Elie Weisel's Night leaves us with many questions. It makes us wonder how he was able to survive and how he was able to overcome. Their are more questions than answers, but I think that is a good thing. When he makes the last statement in the book Elie makes us realize that hope is still alive.
"From the depths of the mirror, a corpse glazed back at me. The look in his eyes, as they stared into mine, has never left me."
The unimaginable horrors that Elie witnessed while being held at the camps killed a part of him. Yes, he survived, but the innocent young boy he was was killed along with the others. His spirit had been stomped on, yet there is still a part of Elie that is still there, buried deep inside. No, he will never be the same. All the horrible and tragic things he saw have stayed with him always.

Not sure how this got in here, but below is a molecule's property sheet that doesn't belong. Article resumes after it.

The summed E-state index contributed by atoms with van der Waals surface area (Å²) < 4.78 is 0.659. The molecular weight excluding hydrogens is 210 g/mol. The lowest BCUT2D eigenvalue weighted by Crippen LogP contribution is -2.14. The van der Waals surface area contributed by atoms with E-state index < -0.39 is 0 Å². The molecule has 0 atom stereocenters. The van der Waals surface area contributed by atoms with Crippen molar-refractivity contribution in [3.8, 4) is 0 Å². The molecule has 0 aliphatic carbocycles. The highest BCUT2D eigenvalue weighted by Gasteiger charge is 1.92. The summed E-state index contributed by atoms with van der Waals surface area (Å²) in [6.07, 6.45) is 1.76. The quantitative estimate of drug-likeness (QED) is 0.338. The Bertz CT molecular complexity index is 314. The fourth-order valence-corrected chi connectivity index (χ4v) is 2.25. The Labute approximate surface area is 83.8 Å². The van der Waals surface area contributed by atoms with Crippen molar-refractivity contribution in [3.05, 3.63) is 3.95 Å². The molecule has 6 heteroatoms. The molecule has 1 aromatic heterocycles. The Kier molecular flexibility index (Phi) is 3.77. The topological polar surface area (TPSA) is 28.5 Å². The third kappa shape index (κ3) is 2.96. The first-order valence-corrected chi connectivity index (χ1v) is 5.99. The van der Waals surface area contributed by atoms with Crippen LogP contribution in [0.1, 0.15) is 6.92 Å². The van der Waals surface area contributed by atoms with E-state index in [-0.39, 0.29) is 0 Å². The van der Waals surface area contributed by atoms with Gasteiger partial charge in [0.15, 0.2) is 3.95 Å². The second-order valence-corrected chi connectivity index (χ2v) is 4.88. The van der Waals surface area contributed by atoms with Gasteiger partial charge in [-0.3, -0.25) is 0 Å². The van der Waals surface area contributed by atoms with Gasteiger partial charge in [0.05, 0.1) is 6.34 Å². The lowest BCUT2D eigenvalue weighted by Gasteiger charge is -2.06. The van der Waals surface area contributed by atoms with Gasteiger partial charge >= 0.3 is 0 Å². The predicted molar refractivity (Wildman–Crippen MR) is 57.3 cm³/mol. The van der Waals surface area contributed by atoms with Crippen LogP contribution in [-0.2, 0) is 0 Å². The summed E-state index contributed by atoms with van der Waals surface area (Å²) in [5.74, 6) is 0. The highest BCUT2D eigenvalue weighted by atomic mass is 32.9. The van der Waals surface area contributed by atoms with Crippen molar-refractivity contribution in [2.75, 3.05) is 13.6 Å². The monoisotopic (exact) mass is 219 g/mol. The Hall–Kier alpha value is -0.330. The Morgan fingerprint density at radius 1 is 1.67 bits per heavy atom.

During his time in the camps Elie lost his faith in God and in humanity, yet as the years go by, we know that Elie rediscovers his faith and that there is true compassion in this world. Elie saw the real evil that some people have in their hearts, yet he learns that people are good. He will always carry with him the memories of what he saw and what happened to him. He swore never to forget, and with this book we will never forget, either.
As Elie looks in the mirror after not only his long stint in the camps, he sees a corpse with hollow eyes staring back at him. Throughout the novel, Wiesel uses characters' eyes as a motif, symbolizing not just one's soul but also the changes in faith endured by those individuals (In Chapter 2, see Elie's change in description of Moche the Beadle's eyes after he escapes from the Nazis.). Therefore, the significance of how he views himself at the memoir's end, a view that "has never left" him, demonstrates that he, like the other personalities in the book, has experienced a permanent change. He died emotionally in the camp and, more importantly, lost his faith. Thus, the corpse represents the death of his faith and ability to emote.
How was the camp.